• A summary of the discussion
  • Identify a comment made by a peer and explain why you responded to it (agree, disagree, made me think, etc.)
  • Explain how the seminar contributed to your learning
  • Connect the discussion to something else (a personal experience, learning in another class, another book, etc).
  • Assess yourself and set goals for next time

I have been using this reflection template for years. I initially discovered it through Greece Central School District’s (New York) website for their ELA programs, but they have since taken down all of these resources. You can easily create a reflection template that works for you.

If you’ve tried discussion techniques that work well for you, please feel free to share in the comments.

Envisioning Units

One of the ways I try to keep my teaching fresh is to revise units and try new things. I am not one of those teachers who can do the same thing year after year. While I understand the pandemic has been a huge challenge, some of the units I teach didn’t feel successful last year, even on top of pandemic concerns. I discovered the unit makeover challenge through Brave New Teaching. The unit I started with is my Home and Family unit with the novel Homegoing by Yaa Gyasi at the center. I decided to revise that unit because I love that book so much that I actually over-teach it to the point that it’s a slog for the students by the end. If you know the book, it might make sense to explain that they generally stay with me up until the chapters on Akua and Willie, after which, they just can’t do it anymore. I knew I needed to freshen this unit up, and I decided this unit challenge would help. I enjoyed the first step, creating a vision board, so much that I’ve decided to tackle my other units in the same way. Here is an image of my vision board for Homegoing. I created this vision board using a Google Slide. Unfortunately, my school’s Google Drive settings no longer allow me to share outside the organization, so I cannot share the actual Google Slide.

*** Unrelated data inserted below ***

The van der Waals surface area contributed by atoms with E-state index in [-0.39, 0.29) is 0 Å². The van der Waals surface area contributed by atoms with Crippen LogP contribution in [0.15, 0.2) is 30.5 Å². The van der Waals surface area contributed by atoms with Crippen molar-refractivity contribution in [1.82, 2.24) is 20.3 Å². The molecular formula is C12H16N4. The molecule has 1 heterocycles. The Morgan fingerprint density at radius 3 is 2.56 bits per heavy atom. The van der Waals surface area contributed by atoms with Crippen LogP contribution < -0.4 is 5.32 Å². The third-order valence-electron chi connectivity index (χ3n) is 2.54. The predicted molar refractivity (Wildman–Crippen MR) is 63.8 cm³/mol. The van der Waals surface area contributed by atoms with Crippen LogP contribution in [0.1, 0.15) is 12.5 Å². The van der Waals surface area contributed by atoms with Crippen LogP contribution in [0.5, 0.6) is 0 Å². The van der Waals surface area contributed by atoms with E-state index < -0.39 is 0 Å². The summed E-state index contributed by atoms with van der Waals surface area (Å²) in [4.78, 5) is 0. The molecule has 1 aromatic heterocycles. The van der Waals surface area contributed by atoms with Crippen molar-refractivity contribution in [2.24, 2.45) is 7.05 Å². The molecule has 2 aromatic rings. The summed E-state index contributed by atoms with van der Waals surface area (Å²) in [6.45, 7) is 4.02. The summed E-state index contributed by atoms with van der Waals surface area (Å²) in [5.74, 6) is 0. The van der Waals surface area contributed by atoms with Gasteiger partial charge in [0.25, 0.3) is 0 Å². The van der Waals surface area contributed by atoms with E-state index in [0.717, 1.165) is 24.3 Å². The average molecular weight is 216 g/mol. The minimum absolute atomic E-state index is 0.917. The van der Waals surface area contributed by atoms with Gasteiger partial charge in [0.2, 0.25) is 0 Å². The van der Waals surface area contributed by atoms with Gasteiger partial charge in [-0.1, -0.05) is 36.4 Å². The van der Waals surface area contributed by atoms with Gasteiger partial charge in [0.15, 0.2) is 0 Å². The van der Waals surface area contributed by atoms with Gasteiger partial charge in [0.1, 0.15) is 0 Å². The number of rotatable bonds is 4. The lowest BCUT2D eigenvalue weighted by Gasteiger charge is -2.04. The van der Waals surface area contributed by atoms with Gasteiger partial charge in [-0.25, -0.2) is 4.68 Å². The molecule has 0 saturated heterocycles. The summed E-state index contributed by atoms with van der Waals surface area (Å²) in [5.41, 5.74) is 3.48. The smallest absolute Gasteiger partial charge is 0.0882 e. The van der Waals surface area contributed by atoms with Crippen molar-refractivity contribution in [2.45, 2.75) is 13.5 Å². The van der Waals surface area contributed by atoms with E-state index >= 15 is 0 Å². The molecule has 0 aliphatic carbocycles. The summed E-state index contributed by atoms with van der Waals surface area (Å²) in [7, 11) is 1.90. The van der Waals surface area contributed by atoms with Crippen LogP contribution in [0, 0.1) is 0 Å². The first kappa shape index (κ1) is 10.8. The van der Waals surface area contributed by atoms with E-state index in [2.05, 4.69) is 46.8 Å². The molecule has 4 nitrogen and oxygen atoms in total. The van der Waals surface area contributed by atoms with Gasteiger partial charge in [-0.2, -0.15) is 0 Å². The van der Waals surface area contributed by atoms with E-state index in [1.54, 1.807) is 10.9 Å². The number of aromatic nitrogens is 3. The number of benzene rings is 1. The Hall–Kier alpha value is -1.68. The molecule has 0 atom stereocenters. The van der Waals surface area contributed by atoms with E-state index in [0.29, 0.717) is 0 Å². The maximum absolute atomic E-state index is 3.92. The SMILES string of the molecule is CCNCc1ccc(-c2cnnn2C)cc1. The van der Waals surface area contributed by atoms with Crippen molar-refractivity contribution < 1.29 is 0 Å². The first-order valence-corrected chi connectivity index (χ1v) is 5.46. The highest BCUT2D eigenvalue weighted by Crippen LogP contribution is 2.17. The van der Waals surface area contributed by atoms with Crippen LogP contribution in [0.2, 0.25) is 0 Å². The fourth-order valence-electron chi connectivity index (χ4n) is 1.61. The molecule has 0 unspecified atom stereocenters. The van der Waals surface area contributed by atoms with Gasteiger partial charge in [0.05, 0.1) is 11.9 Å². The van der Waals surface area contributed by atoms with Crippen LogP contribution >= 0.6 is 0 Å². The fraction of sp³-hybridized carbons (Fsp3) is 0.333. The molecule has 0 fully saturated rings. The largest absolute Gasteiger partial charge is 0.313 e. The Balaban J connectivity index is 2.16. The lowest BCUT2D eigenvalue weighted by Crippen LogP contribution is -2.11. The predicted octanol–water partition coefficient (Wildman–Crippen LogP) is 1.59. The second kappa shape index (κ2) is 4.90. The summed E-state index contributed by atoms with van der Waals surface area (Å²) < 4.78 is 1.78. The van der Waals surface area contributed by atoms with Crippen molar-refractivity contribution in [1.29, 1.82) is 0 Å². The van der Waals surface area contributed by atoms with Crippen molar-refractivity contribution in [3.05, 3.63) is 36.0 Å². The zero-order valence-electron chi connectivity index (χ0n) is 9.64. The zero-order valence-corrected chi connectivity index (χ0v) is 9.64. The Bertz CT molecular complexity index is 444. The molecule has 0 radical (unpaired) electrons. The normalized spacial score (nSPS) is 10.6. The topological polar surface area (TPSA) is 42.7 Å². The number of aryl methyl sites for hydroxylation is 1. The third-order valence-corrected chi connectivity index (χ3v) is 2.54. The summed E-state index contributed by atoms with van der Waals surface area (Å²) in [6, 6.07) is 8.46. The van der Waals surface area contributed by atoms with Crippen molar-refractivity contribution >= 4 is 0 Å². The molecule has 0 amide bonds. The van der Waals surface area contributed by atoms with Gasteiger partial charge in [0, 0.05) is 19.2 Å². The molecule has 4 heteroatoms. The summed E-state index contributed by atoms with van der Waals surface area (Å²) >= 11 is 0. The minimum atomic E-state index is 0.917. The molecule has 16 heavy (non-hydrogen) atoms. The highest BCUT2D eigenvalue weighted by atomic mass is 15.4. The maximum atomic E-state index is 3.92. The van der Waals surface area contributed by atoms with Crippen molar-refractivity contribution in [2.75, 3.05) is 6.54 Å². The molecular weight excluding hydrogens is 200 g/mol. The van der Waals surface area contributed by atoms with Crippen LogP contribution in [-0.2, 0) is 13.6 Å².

Homegoing Vision Board
Homegoing vision board

I was not only happy with how it turned out but also was able to zero in on what I think is important in the novel. I have just started the vision board for the unit that includes Mrs. Dalloway and The Hours, and I can already tell that this unit really needs a lot of work. The essential questions I’ve been using don’t work, for one. I’m excited to tackle revising that unit along with my AP Lit teaching colleague.

I created the following vision board for the LGBTQIA+ history and literature unit in the Social Justice course I co-teach.

LGBTQIA+ History and Literature vision board

Again, I found it helped me focus and figure out what was important. The vision board concept has opened up a whole new way for me to think about units. I could also see it being a form of assessment for students following a unit. What if we asked students to create a vision board exploring their learning takeaways from the unit?

What to Assess? Ask.